The Green Riverkeeper is the key protector and watchdog of the Green River Basin in Western North Carolina. MountainTrue’s Green Riverkeeper Gray Jernigan, who also serves as our Southern Regional Director, fights for safe and healthy waterways for all citizens of the Green River watershed. Gray brings together and empowers local residents and communities to identify pollution sources, advocate for and enforce environmental laws, and participate in restoration projects. The Green Riverkeeper serves the Green River Basin beginning at the headwaters on the eastern slope of DuPont State Recreational Forest and draining southern and eastern Henderson County before flowing across Polk County and joining the Broad River on the border with Rutherford County.
Keep the Green River Clean
You can help keep the Green River Basin healthy and clean by volunteering with one of our river cleanups or other events. If you are interested in volunteering, click the button below or email Gray Jernigan at firstname.lastname@example.org.
Green Riverkeeper Work
The Green Riverkeeper carries out the following programs and initiatives:
- VWIN Water Quality Monitoring Program where volunteers take water samples throughout the Green River watershed to ensure that our waterways are clean and healthy.
- Recreation/Access: The Green Riverkeeper works with local individuals and groups to improve access to paddling and recreational opportunities on the Green River.
- Stormwater management will occur through the Muddy Water Watch program, a citizen-led initiative to reduce the amount of sediment polluting our waterways.
- SMIE Biomonitoring Program through which the Green Riverkeeper will be leading workshops and trainings so that citizen scientists can help determine the presence of certain aquatic insects, which are great indicators of river health.
- Patroling the watershed for polluting activities and serving as a resource and point of contact for the public on issues related to the Green River.
Green Riverkeeper News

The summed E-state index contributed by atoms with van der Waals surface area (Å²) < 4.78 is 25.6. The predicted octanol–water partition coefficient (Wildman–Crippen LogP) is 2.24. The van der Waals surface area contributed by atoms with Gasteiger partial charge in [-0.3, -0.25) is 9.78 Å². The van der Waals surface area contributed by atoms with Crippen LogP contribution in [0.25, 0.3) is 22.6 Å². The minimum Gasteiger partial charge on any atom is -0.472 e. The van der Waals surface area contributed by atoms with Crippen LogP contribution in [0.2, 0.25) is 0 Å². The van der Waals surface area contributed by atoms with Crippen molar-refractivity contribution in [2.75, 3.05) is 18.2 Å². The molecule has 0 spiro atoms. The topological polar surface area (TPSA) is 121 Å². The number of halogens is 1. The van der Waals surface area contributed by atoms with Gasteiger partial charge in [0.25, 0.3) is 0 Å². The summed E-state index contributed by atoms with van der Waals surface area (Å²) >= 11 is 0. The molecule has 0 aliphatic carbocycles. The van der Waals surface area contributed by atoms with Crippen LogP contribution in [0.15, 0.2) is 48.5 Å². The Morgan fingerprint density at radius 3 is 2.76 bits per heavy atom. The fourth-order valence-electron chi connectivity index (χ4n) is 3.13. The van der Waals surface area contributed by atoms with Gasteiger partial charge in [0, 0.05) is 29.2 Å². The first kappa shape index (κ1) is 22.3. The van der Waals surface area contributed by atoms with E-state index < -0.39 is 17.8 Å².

Millions of people across North Carolina take to our beaches, rivers and lakes to cool off, swim, paddle, and fish, but most are unaware that nearly 16 million gallons of untreated sewage spilled into our waterways during a two and a half month period this summer. North Carolina desperately needs to update its public spill notification system. Act now.
MountainTrue Pollution Tip Leads to Enforcement Action Against Tryon International Equestrian Center
On July 27, MountainTrue followed up on a public complaint of sediment flowing into White Oak Creek from the Tryon International Equestrian Center (TEIC). Video showed a significant discharge of muddy water flowing off the site into the creek. MountainTrue’s Green Riverkeeper reported the issue to the NC Department of Environmental Quality’s Division of Water Resources (DWR) and DWR sent an inspector to the equestrian center where they witnessed site contractors flushing sediment into the center’s stormwater drainage system, and failures in their stormwater management system.
The big takeaway from the Neighborhood Compatibility Meeting was that there is absolutely no way that this project is appropriate for the location and that the rezoning request should be denied. Thank you to the 115 community members that tuned in, to the over 160 community members that submitted questions in advance, and to more than 50 people that asked questions live during the meeting, none of which we believe were sufficiently answered by the developer.
MountainTrue’s Clean Water Team works hard to monitor and improve the quality of water in the region, but the so-called “Navigable Waters Protection Rule” would create a huge challenge for our daily work. Will you call on your Representatives to say no to this rule?
We have compiled a map of farms in our region that feed us while using practices that support healthy rivers, lakes and streams. Check out the map to find sustainable farms in your local watershed, and sign the pledge to support sustainable farms here.
The Nantahala and Pisgah National Forests are the headwaters of seven major river systems, providing drinking water for millions of people in four southeastern states and wildlife habitat for a bewildering array of native species. Unfortunately, the current draft plan is inadequate in a few very important ways when it comes to water quality protections and we need you to speak up. The deadline for public comments is June 29 and this is our last significant chance to have our say. Please submit your comment today!
MountainTrue will kick off our series of topic-specific info session on the Nantahala-Pisgah National Forest Management Plan on Tuesday, April 28 with a deep dive into water quality issues in the draft plan.
As social creatures, we need to maintain our connections and find new ways to lean on each other during hard times. As creatures of nature, we need to connect with our forests, our rivers and the plants and animals we share this planet with. Today more than ever, we appreciate how important clean water and healthy forests are to our mountain communities.
The public has the right to know about major pollution spills that impact our waterways as soon as possible, and through the technology the public uses today. Sign the petition below to tell the NC Department of Environmental Quality: Update your spill notification system for modern times to keep North Carolina’s people and waterways safe.
Fred Mix has been an avid fisherman since before he could speak. In all his time fishing, he’s never been as concerned about the health of our rivers and streams as he is now.